Pharmacy Technician Degree

The pharmacy technician career has evolved over time.  During the 1950s, the American Society of Hospital Pharmacists (ASHP) highlighted the need for pharmacy technicians to assist pharmacists. In 1968, many hospitals initiated training programs for pharmacy technicians, giving them a unique professional status in the fast-growing healthcare industry.

pharmacy technician degree

Why should you become a pharmacy technician?

Did you know that the pharmacy technician career has been ranked among the best healthcare jobs by the US News & World Report? Getting a pharmacy technician degree will qualify you to work alongside licensed pharmacists. According to the US Bureau of Labor Statistics (BLS), over 70,000 new job openings are expected in this field from 2012-2022. Becoming a pharmacy technician can be beneficial in more ways than one.

Here are some of the benefits of this profession:

  • Employment growth rate is 20% - faster than average (BLS)
  • Clean working conditions
  • Minimal education and training requirements
  • Potential to grow

What do you need to become a pharmacy technician?

The educational and training requirements for this career vary from state to state. In some states, a high school diploma would suffice, while in others, individuals must acquire formal training and complete a pharmacy technician diploma or program. You can check with your state’s board of pharmacy to find out the requirements. There are a number of schools and colleges offering pharmacy technician programs.  

pharmacy technician filling up prescription

Pharmacy technician associate degree

This is an undergraduate degree program that prepares students for the career by teaching them pharmacy technician theory, laboratory skills, and practical experience.

The degree can be completed in two years. The initial semesters are dedicated to theory development and knowledge building. Students will cover a range of introductory courses that will help them understand the basics of the field. Further in the program, emphasis is laid on practical learning and hands-on experience. Students will learn how to apply techniques for mixing and dispensing medication in a laboratory setting.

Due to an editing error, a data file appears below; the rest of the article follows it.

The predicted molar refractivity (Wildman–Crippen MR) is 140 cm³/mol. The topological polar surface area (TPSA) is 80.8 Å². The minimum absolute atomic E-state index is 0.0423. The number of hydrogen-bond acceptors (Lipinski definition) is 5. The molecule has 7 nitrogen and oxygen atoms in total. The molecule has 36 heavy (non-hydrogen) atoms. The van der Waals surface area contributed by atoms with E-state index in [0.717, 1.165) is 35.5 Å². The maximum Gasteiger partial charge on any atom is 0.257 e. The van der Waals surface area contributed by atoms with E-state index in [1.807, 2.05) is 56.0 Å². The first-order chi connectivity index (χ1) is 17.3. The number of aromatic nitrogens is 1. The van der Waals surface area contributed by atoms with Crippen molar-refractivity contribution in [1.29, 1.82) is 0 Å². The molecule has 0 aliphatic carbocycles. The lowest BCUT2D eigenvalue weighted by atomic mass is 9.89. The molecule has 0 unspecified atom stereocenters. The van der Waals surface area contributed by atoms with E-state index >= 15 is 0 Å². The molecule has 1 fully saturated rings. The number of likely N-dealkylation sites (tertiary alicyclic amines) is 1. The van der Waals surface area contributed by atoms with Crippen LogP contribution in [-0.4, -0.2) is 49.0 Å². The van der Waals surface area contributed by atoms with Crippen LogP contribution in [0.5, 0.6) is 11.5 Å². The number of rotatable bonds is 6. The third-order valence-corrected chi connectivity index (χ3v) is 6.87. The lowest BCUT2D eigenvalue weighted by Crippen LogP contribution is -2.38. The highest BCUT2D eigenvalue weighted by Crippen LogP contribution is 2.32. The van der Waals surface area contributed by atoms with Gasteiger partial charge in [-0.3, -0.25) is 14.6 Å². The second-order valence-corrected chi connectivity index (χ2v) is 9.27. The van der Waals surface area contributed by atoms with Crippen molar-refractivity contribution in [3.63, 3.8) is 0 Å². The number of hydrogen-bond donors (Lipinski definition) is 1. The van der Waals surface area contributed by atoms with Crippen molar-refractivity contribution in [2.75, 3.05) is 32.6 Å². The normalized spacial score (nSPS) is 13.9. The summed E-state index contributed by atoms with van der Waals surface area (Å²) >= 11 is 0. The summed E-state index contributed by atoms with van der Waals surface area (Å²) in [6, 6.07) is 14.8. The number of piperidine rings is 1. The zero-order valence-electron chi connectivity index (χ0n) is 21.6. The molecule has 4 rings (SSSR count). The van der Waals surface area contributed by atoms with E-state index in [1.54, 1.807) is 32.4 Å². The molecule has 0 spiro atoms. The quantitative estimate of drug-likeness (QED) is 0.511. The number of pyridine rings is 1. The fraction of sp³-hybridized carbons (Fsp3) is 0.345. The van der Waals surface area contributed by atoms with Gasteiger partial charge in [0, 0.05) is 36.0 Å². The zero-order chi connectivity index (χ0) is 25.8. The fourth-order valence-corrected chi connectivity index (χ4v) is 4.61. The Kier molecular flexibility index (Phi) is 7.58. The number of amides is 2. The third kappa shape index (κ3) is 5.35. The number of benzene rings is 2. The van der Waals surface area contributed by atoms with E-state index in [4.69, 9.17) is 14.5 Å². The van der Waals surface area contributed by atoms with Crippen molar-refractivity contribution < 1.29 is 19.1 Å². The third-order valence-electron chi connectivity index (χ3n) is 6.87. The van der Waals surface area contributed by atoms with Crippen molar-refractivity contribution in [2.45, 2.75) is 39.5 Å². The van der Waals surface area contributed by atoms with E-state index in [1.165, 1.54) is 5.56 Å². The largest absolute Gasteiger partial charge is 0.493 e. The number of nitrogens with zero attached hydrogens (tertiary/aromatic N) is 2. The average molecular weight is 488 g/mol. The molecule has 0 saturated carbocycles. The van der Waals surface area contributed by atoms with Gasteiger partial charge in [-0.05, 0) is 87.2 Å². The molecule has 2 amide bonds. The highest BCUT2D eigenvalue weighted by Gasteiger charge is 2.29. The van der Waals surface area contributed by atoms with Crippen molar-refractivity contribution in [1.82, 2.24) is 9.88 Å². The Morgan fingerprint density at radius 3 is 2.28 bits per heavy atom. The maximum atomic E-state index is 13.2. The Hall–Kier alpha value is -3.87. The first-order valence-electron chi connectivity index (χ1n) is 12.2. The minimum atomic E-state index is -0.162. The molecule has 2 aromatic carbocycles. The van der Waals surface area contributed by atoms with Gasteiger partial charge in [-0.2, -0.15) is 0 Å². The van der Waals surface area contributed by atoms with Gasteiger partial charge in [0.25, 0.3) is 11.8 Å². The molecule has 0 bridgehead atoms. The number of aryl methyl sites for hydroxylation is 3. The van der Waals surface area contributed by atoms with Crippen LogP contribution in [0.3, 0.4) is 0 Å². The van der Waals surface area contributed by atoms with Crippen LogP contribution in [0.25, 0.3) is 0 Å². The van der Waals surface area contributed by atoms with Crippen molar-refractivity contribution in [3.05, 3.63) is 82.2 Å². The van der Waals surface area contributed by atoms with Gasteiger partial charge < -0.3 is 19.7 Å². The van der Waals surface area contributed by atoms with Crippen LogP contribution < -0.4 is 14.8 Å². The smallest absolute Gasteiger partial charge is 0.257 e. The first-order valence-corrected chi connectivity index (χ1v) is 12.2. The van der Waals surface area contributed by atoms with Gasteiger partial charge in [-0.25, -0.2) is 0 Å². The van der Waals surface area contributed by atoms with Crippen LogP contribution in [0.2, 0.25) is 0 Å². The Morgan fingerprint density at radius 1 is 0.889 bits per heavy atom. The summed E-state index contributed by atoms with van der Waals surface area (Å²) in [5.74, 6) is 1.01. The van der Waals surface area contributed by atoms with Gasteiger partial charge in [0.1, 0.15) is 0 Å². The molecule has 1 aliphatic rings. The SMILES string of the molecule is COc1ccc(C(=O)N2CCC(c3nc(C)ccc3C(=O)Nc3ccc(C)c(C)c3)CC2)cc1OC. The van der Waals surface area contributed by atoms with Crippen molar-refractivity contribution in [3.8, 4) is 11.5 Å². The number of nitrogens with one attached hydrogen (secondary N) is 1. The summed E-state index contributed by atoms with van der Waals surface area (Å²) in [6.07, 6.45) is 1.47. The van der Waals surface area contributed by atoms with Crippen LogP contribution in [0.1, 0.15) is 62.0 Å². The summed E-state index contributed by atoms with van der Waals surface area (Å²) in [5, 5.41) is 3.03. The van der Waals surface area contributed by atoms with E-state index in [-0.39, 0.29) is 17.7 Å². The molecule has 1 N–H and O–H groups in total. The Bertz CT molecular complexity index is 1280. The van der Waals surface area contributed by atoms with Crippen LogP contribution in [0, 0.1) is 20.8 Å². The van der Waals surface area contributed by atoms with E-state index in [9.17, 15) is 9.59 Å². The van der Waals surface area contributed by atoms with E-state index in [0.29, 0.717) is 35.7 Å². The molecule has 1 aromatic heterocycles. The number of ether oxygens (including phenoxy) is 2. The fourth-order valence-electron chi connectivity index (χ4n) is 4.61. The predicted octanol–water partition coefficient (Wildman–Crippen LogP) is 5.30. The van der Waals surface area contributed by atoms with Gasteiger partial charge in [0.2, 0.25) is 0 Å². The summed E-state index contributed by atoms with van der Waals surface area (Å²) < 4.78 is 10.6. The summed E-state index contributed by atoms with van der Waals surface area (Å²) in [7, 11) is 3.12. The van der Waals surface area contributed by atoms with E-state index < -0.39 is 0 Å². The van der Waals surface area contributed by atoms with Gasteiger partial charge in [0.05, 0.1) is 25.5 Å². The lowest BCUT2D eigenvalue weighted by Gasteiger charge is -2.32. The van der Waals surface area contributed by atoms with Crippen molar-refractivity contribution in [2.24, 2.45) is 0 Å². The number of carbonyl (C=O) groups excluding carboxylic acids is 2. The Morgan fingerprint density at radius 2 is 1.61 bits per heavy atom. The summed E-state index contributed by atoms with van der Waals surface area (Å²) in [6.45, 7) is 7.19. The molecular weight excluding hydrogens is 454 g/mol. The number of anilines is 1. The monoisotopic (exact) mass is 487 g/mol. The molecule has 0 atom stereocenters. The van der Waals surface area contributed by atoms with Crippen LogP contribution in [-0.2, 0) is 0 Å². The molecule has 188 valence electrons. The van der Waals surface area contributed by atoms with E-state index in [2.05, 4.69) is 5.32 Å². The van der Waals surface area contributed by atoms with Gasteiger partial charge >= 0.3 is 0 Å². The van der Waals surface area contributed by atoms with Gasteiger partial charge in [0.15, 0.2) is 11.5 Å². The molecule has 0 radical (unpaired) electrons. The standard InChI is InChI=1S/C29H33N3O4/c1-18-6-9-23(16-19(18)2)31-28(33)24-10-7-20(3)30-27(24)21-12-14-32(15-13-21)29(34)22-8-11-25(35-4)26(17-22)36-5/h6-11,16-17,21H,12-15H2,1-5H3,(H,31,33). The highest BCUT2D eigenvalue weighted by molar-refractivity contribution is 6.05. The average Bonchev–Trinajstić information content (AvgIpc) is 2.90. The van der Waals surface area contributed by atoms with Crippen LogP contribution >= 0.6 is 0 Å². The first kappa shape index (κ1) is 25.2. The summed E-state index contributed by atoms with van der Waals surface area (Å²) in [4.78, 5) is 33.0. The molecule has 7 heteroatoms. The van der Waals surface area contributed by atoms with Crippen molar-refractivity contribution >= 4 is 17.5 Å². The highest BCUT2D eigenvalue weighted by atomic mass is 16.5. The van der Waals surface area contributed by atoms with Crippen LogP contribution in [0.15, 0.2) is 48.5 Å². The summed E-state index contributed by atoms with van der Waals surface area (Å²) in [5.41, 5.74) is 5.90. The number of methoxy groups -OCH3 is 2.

Here are some of the courses you may find in the program:

  • Pharmacy law

This course will equip students with the understanding of the laws that govern pharmacy. Students will study different state and federal laws that regulate the profession of pharmacy technicians.

  • Pharmacy calculations

This course is designed to teach students about calculations and mathematical procedures used in the practice.

  • Pharmacology

Students enrolled in this course will review the principles of drug action and pharmacokinetics. Students will learn which drugs are used in the treatment of disorders and how they affect the human body.

  • Pharmacy records management

In this course, students will learn how to interpret prescriptions and manage inventory of drugs. Topics such as the following are covered in the course: filing prescription records and third party reimbursement, etc.

Pharmacy technician certificate program

This is a short program that is designed to provide students with practical experience and career oriented knowledge. The program can take six to twelve months to complete, depending on which school you enroll in.

The coursework is divided into theoretical learning and laboratory experiences. Students will not only develop a sound understanding of pharmacy concepts, but also practically learn how to prepare prescriptions, assist pharmacists, and perform different administrative tasks.

Here are some of the courses covered in the program:

  • Dosage forms and routes of administration

In this course, students will learn how to dispense medication to patients. Topics such as the following are covered: basic measurement system, mathematical techniques, and methods of administering medications into the body.

  • Dispensing medications and the community pharmacy